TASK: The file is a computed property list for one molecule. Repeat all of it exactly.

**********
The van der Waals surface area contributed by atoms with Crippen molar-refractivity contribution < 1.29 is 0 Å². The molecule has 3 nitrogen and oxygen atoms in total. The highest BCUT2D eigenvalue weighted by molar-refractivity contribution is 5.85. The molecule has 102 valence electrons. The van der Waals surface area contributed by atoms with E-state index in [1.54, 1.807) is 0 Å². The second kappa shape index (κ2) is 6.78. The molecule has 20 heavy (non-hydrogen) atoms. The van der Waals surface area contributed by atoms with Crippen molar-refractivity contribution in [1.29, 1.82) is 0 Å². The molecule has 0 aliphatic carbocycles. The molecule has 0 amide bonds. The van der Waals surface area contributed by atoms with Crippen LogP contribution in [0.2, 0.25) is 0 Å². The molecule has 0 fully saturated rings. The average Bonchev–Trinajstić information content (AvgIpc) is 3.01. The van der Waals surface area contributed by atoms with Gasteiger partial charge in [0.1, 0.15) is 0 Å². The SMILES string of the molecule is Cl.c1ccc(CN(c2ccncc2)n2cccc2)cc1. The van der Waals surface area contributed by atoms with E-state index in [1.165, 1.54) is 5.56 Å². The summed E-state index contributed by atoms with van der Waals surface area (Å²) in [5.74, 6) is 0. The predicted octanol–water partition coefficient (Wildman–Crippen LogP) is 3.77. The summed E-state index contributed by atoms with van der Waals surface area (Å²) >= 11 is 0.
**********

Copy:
The van der Waals surface area contributed by atoms with Crippen molar-refractivity contribution < 1.29 is 0 Å². The molecule has 3 nitrogen and oxygen atoms in total. The highest BCUT2D eigenvalue weighted by molar-refractivity contribution is 5.85. The molecule has 102 valence electrons. The van der Waals surface area contributed by atoms with E-state index in [1.54, 1.807) is 0 Å². The second kappa shape index (κ2) is 6.78. The molecule has 20 heavy (non-hydrogen) atoms. The van der Waals surface area contributed by atoms with Crippen molar-refractivity contribution in [1.29, 1.82) is 0 Å². The molecule has 0 aliphatic carbocycles. The molecule has 0 amide bonds. The van der Waals surface area contributed by atoms with Crippen LogP contribution in [0.2, 0.25) is 0 Å². The molecule has 0 fully saturated rings. The average Bonchev–Trinajstić information content (AvgIpc) is 3.01. The van der Waals surface area contributed by atoms with Gasteiger partial charge in [0.1, 0.15) is 0 Å². The SMILES string of the molecule is Cl.c1ccc(CN(c2ccncc2)n2cccc2)cc1. The van der Waals surface area contributed by atoms with E-state index in [1.165, 1.54) is 5.56 Å². The summed E-state index contributed by atoms with van der Waals surface area (Å²) in [5.74, 6) is 0. The predicted octanol–water partition coefficient (Wildman–Crippen LogP) is 3.77. The summed E-state index contributed by atoms with van der Waals surface area (Å²) >= 11 is 0.